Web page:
In its drug safety communication from July 23, 2020, the U.S. Food and Drug Administration (FDA) announced that it recommends that healthcare professionals consider prescribing naloxone to patients at increased risk of opioid overdose, including those taking benzodiazepines or other central nervous system (CNS) depressants, regardless of whether the patient is receiving a prescription for an opioid analgesic or a medication used to treat opioid use disorder (OUD). This may include patients with a current or past diagnosis of OUD or those who have experienced a previous opioid overdose.
In addition, the FDA is requiring manufacturers of opioid analgesics and medications used in the treatment of OUD to add new recommendations about naloxone to the products' prescribing information.
The FDA also recommends that healthcare professionals consider prescribing naloxone to patients with household members, including children, or other close contacts who are at risk for accidental ingestion or opioid overdose.
The FDA stated that it has made these recommendations and requirements to help ensure that healthcare professionals discuss the availability of naloxone and assess each patient's need for a naloxone prescription when opioid analgesics or medications used to treat OUD are being prescribed or renewed.
According to the FDA, increased access to naloxone may help save lives by preventing opioid overdose deaths.
Naloxone is an opioid antagonist indicated for the emergency reversal of opioid overdose. Naloxone works rapidly to block the effects of opioids and temporarily reverse respiratory depression caused by overdose; thus, it can help prevent death.
Naloxone is a temporary treatment, so repeated doses may be required. Even when naloxone is administered, it is critical to get emergency medical help immediately in all cases of known or suspected opioid overdose.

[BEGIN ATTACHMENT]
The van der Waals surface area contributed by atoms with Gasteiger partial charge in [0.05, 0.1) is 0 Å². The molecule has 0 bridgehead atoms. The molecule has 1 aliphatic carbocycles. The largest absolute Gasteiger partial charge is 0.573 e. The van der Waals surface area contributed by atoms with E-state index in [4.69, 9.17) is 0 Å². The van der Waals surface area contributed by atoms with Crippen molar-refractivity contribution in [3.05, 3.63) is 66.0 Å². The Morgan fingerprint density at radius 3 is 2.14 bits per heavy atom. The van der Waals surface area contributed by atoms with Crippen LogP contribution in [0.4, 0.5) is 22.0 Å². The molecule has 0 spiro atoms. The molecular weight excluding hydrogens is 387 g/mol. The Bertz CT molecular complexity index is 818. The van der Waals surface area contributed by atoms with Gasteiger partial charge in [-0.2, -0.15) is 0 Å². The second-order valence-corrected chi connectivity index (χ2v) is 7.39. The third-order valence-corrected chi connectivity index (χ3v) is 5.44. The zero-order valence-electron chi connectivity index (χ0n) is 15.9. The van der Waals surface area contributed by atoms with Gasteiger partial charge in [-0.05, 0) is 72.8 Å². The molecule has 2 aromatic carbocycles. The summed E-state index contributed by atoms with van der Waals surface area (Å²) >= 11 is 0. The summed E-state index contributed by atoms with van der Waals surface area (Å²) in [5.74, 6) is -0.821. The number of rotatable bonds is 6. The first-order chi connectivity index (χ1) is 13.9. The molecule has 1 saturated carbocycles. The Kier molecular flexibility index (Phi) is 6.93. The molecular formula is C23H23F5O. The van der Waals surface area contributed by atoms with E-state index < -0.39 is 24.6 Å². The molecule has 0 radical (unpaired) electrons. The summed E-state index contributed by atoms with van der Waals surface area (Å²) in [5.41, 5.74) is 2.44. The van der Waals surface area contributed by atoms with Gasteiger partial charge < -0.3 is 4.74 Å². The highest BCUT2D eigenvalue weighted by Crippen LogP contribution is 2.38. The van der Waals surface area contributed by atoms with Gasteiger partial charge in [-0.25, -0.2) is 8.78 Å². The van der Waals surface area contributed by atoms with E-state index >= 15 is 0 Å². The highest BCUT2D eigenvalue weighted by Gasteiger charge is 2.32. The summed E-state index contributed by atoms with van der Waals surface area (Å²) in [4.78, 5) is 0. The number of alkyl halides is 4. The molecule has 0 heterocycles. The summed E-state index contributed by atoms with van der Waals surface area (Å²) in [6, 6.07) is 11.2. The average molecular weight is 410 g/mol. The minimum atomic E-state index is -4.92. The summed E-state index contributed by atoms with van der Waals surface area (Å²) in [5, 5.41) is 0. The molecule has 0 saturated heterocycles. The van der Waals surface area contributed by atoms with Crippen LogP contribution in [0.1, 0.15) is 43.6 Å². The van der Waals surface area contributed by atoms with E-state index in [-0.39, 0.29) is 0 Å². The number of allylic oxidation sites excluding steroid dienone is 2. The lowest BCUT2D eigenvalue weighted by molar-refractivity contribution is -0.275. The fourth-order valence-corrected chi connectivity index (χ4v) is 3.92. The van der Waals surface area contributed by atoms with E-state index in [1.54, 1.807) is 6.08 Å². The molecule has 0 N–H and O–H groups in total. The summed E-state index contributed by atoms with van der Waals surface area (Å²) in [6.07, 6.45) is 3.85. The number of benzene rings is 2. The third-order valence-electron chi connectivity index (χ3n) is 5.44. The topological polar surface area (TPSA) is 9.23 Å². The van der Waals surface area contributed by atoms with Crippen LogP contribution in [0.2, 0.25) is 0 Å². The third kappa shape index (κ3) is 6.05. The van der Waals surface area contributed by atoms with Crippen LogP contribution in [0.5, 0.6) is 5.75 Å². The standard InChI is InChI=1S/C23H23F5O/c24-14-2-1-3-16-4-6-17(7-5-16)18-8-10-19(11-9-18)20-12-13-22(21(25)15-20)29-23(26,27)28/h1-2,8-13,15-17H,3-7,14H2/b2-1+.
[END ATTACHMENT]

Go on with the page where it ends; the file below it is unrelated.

There are currently three formulations of naloxone approved by the FDA: an injectable, an autoinjector, and a nasal spray. Naloxone is sold under the brand names Narcan and Evzio and is also available in generic versions.
Please note that, depending on applicable state laws, naloxone may be available without a prescription. It may also be available from community-based distribution programs.
Tom Viola, RPh, is a clinical educator, professional speaker, and published author in the areas of oral pharmacology and local anesthesia. For more information on this and other pharmacology topics, as well as a list of dates and locations where you can attend his latest seminars, visit his website at www.tomviola.com.
The comments and observations expressed herein do not necessarily reflect the opinions of DrBicuspid.com, nor should they be construed as an endorsement or admonishment of any particular idea, vendor, or organization.